India Allows Power Plants to Sell Idle Capacity as Usage Dropsby and
Step part of reforms to achieve 'power for all' goal
New policy also gives push to renewables, waste-to-energy
Indian power producers will be allowed to sell spare capacity via electricity exchanges as part of reforms that seek to improve affordability, reduce litigation and revive investments.
The reforms will seek to achieve Prime Minister Narendra Modi’s twin goals of making electricity available to all and protecting the environment, federal Power Minister Piyush Goyal told reporters in New Delhi on Wednesday.
Generators, including NTPC Ltd., the country’s biggest utility, have been running plants below capacity as money-losing state retailers curb electricity purchases.
The new plan may reduce the burden of fixed charges, which retailers have to pay to generators as a component of the tariff even for the power they haven’t purchased because of their long-term purchase commitments. Now, although the fixed charges remain, profits earned from the sale of spare generation capacity will be equally divided among generators and buyers, Goyal said.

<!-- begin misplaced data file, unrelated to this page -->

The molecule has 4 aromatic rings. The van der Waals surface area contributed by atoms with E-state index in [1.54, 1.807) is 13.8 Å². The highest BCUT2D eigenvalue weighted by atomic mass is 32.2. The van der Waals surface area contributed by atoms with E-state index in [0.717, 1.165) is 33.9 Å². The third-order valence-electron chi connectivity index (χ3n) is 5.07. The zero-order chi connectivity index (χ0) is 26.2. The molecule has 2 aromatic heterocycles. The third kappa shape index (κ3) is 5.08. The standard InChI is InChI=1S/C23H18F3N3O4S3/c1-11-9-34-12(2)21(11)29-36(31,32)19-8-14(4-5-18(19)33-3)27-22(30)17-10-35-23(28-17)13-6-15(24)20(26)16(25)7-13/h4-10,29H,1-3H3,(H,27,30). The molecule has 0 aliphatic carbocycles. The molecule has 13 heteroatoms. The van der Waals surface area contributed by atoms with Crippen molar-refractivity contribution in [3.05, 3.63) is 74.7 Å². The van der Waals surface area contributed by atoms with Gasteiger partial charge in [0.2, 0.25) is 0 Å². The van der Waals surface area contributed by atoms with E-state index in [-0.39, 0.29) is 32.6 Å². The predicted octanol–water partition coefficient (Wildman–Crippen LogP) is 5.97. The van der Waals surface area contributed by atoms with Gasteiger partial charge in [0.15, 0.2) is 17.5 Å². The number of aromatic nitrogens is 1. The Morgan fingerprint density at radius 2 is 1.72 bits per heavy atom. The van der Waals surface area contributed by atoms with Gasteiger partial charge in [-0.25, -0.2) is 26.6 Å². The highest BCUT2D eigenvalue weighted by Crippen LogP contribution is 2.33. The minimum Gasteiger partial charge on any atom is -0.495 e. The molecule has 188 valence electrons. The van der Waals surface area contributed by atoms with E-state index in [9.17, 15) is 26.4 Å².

“If there’s a demand in the market and we can sell the spare generation, nothing like it,” said Kulamani Biswal, finance director at NTPC. “It’s a win-win for both the producer and the buyer.”
Average plant use for November dropped to 60.3 percent, compared with 65.7 percent a year ago, according to data from the power ministry’s Central Electricity Authority.
The new policy also defines tax changes affecting generation costs to allow them to be passed on to buyers, helping reduce friction between the two parties, Goyal said.
The reforms will push clean energy by asking power retailers to increase the share of renewables in their purchases and requiring generation companies to include green power in their plant mix. Retailers will also have to buy all the energy produced from waste-to-energy plants in their states, Goyal said.